Absorbance (nm)

1.

0

0

2.

1

0.094

3.

2

0.212

4.

3

0.327

5.

4

0.439

6.

5

0.428

7.

5

0.093

8.

5

0.062

9.

5

0.180

10.

5

0.175

Table 1: Absorbance values obtained by BSA standard protein concentration in Biuret protein assay.

By using values obtained of protein concentration and absorbance mentioned in Table 1, the graph was plotted between the two as seen in Figure 1.

Lowry Protein Assay-

S. No.

Protein concentration (mg/ml)

Absorbance (nm)

1.

0

0

2.

20

0.134

3.

40

0.455

4.

60

0.452

5.

80

0.351

6.

100

0.343

7.

50

0.158

8.

50

0.154

9.

50

0.153

10.

50

0.336

Table 2: Absorbance values obtained by BSA standard protein concentration in Lowry protein assay.

By using values obtained of protein concentration and absorbance mentioned in Table 2, the relation between the two was constructed on the graph as seen in Figure 2.

Results obtained for protein concentration of g-globulin and gelatin is -------by Biuret assay, and ------by Lowry assay respectively. As compare to the known values of protein concentration, the resulting concentration is much higher, which shows that more UV light is absorbed by the proteins.

Discussion on Protein Concentration of G-Globulin

From BSA curves, range of gelatin and g-globulin is---- in case of Biuret assay, and -----in Lowry assay. So, it can be interpreted that the protein concentrations increase linearly with the increase in absorbance (Beer-Lambert’s law). In literature it has been reported that it is a critical step to interpret the curves, as accurate quantification of protein is very sensitive for many clinical applications (Campion et al., 2016). Proteins are made up of various amino acids, like tyrosine, tryptophan, leucine, arginine etc. So, tyrosine and tryptophan acts as the building blocks used to construct proteins. These amino acids absorb UV light in spectrophotometer. The higher the value of amino acids in the solution, more UV light is absorbed by the protein. Gelatin derives from collagen and 100g of gelatin contains 1g of tryptophan and 0g of tyrosine; whereas 100g of g-globulin contains 6.8g of tryptophan and 2.9g of tyrosine (Chang and Zhang, 2017). So, we infer from this that the sample containing gelatin absorbs less light, and the one which contains g-globulin absorbs more light.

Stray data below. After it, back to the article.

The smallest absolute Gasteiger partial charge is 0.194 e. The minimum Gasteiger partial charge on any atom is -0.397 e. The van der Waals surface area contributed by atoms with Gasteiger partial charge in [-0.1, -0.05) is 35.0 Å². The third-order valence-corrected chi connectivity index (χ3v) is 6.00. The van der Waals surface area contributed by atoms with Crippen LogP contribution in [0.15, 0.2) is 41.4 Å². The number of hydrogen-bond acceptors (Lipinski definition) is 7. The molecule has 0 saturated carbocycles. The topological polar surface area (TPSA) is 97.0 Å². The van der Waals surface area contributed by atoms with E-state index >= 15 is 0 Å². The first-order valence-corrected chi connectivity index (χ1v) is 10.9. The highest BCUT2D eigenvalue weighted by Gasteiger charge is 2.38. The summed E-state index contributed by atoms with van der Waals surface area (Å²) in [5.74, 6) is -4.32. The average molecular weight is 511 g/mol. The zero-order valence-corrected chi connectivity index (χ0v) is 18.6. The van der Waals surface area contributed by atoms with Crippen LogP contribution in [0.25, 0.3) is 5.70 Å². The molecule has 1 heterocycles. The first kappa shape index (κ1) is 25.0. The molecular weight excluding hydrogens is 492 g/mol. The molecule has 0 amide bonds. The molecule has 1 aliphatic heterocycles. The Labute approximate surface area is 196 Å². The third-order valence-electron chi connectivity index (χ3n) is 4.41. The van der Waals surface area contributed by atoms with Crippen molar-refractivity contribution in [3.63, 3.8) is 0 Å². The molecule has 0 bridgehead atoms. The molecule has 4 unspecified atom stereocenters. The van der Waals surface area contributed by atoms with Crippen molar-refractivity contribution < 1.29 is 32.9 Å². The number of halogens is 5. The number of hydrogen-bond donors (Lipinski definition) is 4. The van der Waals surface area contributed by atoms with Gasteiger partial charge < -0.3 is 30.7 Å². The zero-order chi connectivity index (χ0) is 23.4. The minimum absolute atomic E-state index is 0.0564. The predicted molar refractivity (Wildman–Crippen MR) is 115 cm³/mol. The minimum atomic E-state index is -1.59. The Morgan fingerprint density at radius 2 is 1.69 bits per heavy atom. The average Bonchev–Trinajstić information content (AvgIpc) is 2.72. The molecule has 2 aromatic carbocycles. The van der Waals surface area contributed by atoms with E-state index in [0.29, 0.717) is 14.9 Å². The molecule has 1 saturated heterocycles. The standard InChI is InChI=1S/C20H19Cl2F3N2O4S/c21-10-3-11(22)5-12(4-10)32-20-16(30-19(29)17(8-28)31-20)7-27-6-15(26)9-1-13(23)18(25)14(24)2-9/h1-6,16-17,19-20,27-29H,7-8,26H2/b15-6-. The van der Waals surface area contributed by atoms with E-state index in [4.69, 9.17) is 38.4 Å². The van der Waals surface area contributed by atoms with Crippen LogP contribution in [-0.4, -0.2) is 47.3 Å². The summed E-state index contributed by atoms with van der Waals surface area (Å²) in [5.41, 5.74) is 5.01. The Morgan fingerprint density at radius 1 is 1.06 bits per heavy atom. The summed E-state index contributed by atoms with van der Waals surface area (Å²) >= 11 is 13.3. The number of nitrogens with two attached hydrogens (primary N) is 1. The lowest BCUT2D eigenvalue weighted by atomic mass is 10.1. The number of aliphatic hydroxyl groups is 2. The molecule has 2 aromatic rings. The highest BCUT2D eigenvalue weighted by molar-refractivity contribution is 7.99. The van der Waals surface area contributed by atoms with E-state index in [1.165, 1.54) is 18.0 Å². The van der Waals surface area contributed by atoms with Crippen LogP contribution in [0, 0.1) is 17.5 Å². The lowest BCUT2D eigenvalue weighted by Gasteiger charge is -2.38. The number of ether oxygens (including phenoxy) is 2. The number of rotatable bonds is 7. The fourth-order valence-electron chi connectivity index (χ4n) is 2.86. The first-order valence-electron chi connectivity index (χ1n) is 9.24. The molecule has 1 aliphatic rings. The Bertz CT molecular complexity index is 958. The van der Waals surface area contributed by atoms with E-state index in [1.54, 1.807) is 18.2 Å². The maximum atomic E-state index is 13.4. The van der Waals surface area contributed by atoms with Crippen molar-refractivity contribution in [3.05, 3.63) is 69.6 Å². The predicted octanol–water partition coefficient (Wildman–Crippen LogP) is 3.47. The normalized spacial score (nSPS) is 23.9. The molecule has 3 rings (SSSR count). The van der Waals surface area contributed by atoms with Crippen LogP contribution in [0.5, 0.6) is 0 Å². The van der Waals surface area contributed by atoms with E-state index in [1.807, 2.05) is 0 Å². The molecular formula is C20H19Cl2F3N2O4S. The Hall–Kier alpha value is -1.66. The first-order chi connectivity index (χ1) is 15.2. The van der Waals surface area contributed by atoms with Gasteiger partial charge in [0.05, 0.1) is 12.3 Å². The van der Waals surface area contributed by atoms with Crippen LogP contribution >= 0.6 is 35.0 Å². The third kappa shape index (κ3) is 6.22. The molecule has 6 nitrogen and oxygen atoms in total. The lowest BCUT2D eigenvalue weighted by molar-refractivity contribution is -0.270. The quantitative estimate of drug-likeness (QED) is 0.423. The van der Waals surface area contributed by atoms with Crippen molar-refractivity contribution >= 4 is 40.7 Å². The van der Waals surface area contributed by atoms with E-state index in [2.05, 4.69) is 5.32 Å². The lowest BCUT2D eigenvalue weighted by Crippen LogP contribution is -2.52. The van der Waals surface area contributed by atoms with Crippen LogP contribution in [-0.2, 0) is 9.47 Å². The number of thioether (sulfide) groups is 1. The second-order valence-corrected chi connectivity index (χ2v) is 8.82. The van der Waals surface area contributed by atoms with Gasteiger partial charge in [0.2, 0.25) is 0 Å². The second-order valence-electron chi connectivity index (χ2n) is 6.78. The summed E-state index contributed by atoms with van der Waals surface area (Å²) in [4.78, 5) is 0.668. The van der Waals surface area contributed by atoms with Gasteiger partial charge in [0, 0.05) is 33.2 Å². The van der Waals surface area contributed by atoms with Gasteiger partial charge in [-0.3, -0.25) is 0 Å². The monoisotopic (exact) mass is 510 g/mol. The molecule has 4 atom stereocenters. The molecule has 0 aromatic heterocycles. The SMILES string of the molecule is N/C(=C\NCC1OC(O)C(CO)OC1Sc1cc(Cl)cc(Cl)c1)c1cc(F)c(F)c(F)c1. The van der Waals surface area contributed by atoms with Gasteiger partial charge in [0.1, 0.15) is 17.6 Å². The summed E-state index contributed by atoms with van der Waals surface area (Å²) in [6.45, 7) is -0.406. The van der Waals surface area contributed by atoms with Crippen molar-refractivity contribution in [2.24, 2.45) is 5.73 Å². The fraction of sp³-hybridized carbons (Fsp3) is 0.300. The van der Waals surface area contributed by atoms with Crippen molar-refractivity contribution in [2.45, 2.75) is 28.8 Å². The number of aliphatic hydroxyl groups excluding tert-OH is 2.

One major real-time discrepancy occur in this experiment is of limited range of absorbance in the BSA curve. More protein samples should have been prepared, so that we have wider range of absorbance values. It would be easy to extrapolate the protein concentration value corresponding to absorbance. Another limitation is that the protein concentrations of gelatin and g-globulin obtained by Biuret assay and Lowry assay shows a wide range of difference. For Biuret assay, protein concentration is very less as compare to Lowry assay. In order to overcome such discrepancies, it is suggested to repeat the experiment. Future studies should aim to resolve these limitations before working on this experiment.

References for Protein Concentration of G-Globulin

Campion, EM, Loughran, ST & Walls, D 2016, Protein quantitation and analysis of purity. Clifton, NJ (eds)Protein Chromatography: Methods and Protocols, Switzerland AG, pp. 225-255. https://doi.org/10.1007/978-1-4939-6412-3_12

Chang, SKC & Zhang, Y 2017, Protein Analysis. Nielsen, S (eds)Food Analysis, Food Science Text Series, Springer, Cham. https://doi.org/10.1007/978-3-319-45776-5_18

Edinburgh Instruments n.d., The Beer-Lambert’s law, Available at: https://www.edinst.com/blog/the-beer-lambert-law/#:~:text=The%20Beer%2DLambert%20law%20states,calculated%20by%20measuring%20its%20absorbance.

G-Biosciences (2018), Biuret protein assay, Available at: https://www.gbiosciences.com/image/pdfs/protocol/402B_Biuret_Protein_Assay.pdf

Khandagle, A n.d., Total proteins estimation by Lowry method, Available at: https://www.slideshare.net/AbhayKhandagle/lowry-method-for-protein-estimation

Thermo Fisher Scientific n.d., Chemistry of protein assays, Available at: https://www.thermofisher.com/in/en/home/life-science/protein-biology/protein-biology-learning-center/protein-biology-resource-library/pierce-protein-methods/chemistry-protein-assays.html